1. If safe to do so, immediately remove your animal from the source of smoke/fire to a well-ventilated site.
  2. If the animal is not breathing, commence CPR.
  3. If the animal is breathing, basic dermal decontamination with tepid tap water should be undertaken. Flush the eyes copiously with tap water.
  4. Seek veterinary attention immediately, whether or not your pet is showing signs.


Smoke contains a mixture of potentially harmful substances including carbon monoxide. Smoke inhalation is the leading fire-related cause of death.


Clinical signs vary greatly depending on intensity of the fire, temperature, duration of exposure and composition of smoke. Smoke inhalation can cause respiratory or breathing dysfunction, systemic toxicity or both.

  • Coughing, hacking
  • Gagging
  • Salivation or drooling
  • Difficulty breathing (dyspnoea)
  • Panting, increased breathing rate (tachypnoea)
  • Vocalisation
  • Blue-tinged mucus membranes (cyanosis)
  • Excess tear production
  • Conjunctivitis (reddened eyes)
  • Ulcers on the eyes
  • Redness and swelling of the mouth, nose, throat and airways
  • Ulcers in the mouth, nose and airways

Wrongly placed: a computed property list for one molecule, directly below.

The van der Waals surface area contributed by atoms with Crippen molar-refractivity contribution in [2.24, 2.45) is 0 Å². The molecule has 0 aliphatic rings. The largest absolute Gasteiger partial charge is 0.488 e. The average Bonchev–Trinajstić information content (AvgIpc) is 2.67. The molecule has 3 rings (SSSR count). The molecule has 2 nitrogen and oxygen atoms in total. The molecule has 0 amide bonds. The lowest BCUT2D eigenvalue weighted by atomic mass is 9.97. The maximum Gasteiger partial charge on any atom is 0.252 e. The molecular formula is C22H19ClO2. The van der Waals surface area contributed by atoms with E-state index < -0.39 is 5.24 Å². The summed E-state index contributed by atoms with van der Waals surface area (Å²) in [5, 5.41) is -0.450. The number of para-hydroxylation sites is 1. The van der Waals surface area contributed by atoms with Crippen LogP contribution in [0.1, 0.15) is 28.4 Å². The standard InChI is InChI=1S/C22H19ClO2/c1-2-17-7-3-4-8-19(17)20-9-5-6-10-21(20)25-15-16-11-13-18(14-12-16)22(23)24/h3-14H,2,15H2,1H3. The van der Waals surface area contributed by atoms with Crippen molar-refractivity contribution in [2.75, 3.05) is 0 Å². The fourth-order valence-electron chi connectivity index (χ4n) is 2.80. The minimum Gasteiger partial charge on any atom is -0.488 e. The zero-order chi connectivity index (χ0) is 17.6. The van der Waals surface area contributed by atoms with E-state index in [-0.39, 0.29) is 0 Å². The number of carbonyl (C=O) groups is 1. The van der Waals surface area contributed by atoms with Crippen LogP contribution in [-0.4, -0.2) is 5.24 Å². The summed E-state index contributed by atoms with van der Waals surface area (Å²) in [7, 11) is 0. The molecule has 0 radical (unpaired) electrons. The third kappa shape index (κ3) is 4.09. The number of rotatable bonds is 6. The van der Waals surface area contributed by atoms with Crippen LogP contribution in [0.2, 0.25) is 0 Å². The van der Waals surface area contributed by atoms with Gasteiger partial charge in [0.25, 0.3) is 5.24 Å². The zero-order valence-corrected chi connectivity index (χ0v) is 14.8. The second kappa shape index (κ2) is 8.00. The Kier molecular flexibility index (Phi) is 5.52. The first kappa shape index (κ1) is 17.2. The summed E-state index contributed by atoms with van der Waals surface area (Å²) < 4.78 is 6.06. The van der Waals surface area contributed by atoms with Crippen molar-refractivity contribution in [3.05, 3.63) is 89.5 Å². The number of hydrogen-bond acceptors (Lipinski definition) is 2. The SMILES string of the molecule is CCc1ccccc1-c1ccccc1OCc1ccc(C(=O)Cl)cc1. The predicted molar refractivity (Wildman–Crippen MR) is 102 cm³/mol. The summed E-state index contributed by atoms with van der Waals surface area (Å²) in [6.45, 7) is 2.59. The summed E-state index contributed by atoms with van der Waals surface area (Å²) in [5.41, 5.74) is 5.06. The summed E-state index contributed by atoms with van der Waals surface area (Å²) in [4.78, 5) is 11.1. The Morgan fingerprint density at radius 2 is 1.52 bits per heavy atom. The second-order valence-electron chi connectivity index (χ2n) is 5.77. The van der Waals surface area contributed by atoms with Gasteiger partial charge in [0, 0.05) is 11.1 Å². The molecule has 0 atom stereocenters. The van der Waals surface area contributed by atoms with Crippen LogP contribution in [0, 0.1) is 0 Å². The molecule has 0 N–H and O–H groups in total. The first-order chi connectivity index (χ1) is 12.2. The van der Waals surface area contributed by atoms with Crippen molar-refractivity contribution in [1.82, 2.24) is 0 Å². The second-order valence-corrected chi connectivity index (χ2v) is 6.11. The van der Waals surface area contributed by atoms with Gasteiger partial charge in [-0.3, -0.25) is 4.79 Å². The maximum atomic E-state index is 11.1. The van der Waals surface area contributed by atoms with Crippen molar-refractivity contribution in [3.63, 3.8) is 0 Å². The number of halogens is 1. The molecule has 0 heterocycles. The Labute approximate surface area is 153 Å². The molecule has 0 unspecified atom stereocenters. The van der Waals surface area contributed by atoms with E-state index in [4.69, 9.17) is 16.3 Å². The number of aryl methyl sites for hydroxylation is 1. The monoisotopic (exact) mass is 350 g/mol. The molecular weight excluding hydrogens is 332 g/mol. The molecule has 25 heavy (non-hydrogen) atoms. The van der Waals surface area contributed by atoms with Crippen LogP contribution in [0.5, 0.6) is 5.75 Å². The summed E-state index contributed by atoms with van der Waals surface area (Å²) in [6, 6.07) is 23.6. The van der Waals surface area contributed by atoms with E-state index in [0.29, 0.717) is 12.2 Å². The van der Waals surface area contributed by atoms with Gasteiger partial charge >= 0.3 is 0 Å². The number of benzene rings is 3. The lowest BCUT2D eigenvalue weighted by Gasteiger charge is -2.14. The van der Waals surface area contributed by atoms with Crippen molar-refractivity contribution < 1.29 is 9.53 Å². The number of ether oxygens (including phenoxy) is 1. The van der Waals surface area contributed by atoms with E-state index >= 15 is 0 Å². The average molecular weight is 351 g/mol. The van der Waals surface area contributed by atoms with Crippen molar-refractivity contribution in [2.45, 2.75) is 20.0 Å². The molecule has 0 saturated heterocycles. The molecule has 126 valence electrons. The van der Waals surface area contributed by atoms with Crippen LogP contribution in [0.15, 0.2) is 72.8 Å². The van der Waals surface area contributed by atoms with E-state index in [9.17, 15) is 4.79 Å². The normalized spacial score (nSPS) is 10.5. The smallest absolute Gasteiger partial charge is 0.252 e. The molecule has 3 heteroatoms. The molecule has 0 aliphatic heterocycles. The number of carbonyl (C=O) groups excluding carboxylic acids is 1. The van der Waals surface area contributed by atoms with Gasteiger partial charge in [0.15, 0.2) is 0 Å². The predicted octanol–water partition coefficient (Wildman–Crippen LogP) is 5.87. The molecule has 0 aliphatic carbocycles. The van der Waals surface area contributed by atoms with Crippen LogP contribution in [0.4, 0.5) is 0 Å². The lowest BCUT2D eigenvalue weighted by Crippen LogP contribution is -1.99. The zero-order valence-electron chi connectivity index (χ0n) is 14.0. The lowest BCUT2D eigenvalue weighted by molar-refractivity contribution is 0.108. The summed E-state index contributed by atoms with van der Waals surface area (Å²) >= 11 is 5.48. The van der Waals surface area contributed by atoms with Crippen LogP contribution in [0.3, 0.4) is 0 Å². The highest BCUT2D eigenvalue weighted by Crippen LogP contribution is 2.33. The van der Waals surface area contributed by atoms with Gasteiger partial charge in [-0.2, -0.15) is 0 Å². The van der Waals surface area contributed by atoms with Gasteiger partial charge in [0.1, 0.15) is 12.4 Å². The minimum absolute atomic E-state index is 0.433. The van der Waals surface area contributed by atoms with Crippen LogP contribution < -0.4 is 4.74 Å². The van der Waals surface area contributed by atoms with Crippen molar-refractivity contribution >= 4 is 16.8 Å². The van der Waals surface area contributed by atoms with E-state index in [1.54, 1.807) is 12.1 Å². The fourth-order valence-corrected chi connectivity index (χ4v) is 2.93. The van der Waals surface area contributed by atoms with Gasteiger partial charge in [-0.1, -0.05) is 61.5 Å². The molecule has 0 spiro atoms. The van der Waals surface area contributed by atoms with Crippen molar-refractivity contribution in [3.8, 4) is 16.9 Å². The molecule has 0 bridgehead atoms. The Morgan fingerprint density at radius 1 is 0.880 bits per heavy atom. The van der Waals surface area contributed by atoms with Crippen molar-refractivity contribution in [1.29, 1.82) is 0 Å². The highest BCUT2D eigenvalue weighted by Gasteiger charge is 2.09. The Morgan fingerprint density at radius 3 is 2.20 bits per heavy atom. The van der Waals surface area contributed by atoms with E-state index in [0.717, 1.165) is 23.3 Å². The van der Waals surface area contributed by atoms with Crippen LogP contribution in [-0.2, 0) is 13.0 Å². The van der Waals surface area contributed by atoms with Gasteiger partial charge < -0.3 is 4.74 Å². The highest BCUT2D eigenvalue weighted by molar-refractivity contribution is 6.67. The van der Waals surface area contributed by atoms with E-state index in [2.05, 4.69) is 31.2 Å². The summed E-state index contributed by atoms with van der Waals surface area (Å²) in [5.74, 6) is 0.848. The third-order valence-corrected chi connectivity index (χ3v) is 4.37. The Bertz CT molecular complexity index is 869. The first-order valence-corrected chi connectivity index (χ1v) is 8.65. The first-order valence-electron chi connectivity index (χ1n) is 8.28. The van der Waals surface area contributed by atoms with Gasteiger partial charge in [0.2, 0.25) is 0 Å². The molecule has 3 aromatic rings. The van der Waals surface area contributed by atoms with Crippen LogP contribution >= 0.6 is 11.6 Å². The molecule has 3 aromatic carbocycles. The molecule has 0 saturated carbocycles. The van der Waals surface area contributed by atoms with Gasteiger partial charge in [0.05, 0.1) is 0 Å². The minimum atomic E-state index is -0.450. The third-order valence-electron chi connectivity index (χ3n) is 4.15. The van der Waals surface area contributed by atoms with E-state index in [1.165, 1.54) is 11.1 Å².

• Fever
  • Altered mentation – confused, depressed, dull, stuporous
  • Uncoordinated gait, abnormal posture
  • Loss of consciousness, collapse, fainting
  • Seizures
  • Dizziness, weakness, lethargy due to low blood pressure
  • Irregular heart rhythm
  • Death


Building fires or bush fires are the most common causes of fire and smoke inhalation.  The toxicity of smoke depends on the composition of the substances burning, amount of oxygen, temperature, duration of exposure and the health of the individual animal. Smoke leads to carbon monoxide toxicity, cyanide toxicity, swelling (oedema) of the airways and respiratory arrest.


Your vet will conduct a thorough physical examination and request for blood tests as part of assessment for lactic acidosis and monitoring if carbon monoxide poisoning is severe and also chest radiographs, which will altogether be useful to assess the severity of your pet’s condition. Your pet’s oxygenation levels, ventilation ability and mentation should be closely monitored. Cardiac monitoring (eg. ECG) is also recommended to identify and treat any arrhythmias if present.

Treatment and stabilisation depend on the severity of signs but the cornerstones for smoke inhalation therapy are maintenance of airway, adequate ventilation and oxygenation, and intravenous fluids.

Animals affected by smoke often suffer from burn injuries too, which will be treated accordingly by your vet.

Hyperbaric oxygen may be of benefit in treatment of fluid accumulation in lungs (pulmonary oedema), carbon monoxide poisoning, cyanide poisoning, brain swelling and thermal burns associated with fires and smoke inhalation but this is not widely available.


Martin LG (2001) Smoke Inhalation and burn injuries, In: Veterinary Emergency Medicine Secrets. 2nd ed. Wingfield WE (Ed.). Philadelphia, USA: Hanley &Belfus Inc.

Fitzgerald KT & Flood AA (2006) Smoke Inhalation. Clinical Techniques in Small Animal Practice 21(4):205-214